Grundig GDM-311

Wow, a “temperature resistant microphone”? Yup, that’s what the marketing blurb has to say about the Grundig GDM-311! It is a dynamic omni for use with the TK 14L and TK 17L series of Grundig tape recorders. It is made out of plastic and comes in a plastic case, yup! That plastic case does have a trick up its sleeve, though, as it not only serves to store the mic and its cable, but also as a makeshift table stand. If you don’t use it, the GDM-311 will lie flat on the table and will not budge, as it has four rubber feet. If you crank up the gain, you can use it to talk on Skype, so hey presto! Or you can also use it ham radio style, as it is a dynamic omni, it will not get mad at either treatment.

Temperature resistant as it may be, the Grundig GDM 311 is not made of heat-resistant space grade plastics, so I didn't turn on the stove, obviously.

Temperature resistant as it may be, the Grundig GDM 311 is probably not made of heat-resistant space grade plastics, so I didn’t turn on the stove.

Like so many other mics of that era, it contains one of those AKG pillbox style capsules which doesn’t sound too bad at all, rather pleasant and warm. It’s not very useful for studio purposes, though, as it does not have a screw thread. One quite nice application is hanging it over your guitar amp Sennheiser MD 409 style, even for stage work. It’s an omni, though, so feedback might just nip that lovely idea in the bud…it has balanced wiring, though, so that’s a plus.

There’s a similar mic which is not white, but black and light blue, called Stuzzi DM5/200, a model by an Austrian company which got its capsules from AKG as well. The back of the Grundig GDM-311 says “Made in Germany”, but the Stuzzi says “Made in Austria”. And the plastic case on both says “Made in Austria”. Fascinating stuff, right?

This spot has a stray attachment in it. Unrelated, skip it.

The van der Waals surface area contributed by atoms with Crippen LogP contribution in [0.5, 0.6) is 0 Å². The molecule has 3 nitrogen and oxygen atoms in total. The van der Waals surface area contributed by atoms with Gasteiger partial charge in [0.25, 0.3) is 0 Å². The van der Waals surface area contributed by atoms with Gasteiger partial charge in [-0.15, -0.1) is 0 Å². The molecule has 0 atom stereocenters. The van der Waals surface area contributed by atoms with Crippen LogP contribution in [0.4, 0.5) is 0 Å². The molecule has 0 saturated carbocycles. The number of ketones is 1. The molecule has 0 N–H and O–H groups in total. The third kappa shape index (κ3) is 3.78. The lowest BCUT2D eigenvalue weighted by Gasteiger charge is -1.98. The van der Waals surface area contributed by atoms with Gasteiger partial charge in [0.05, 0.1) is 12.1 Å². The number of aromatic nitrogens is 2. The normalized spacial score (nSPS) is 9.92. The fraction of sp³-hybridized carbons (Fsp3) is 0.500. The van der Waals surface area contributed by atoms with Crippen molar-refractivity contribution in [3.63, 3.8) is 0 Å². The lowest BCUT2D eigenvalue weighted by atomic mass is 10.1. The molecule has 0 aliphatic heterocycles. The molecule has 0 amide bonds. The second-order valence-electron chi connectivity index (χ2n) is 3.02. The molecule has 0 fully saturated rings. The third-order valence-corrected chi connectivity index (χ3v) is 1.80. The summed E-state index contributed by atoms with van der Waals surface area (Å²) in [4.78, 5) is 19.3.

• polar pattern: omnidirectional
  • frequency range: 150 – 12.000 Hz
  • impedance 200 Ohm
  • sensitivity: 1,5 mV/Pa
  • weight: 80 g
  • size: 50 x 80 x 35 mm
  • cable length ~1,5m
  • price ca. 1965: 28 DM,-

Extra fun:

I’m not really sure why you would need that (maybe to rewire the mic to XLR really, really professionally?), but I found a neat schematic diagram of the GDM 311, courtesy of AndiiT on the Vintage Radio forumsSchematics Grundig GDM 311

Style: (2.0 / 5)
Sound: (3.0 / 5)
Uniqueness: (2.0 / 5)
Usefulness: (2.5 / 5)

Trash:Gold ratio – 1:1

  1. Hello there :-)
    Thanks for sharing all this info!
    I would like to replace the old DIN-connecter with an XLR-plug, as you mention. But I am puzzled about which wires to solder where. Is it simply that the wires going into number 1,2,3 in the old DIN-plug should be soldered to 1,2,3 in the new XLR-plug?

    • Hi Adrian! The pins assignments are different – the 3-pole Din plugs are wired like this: 1 = (+), 2 = GND, 3 = (-). XLR uses 1 = GND, 2 = (+), 3 = (-). Your adapter should look like this: DIN –> XLR = 1 –> 2 / 2 –> 1 / 3 –> 3.

      I’ve been planning on drawing up some schematics for that for basically forever, I hope I’ll get around to it someday…

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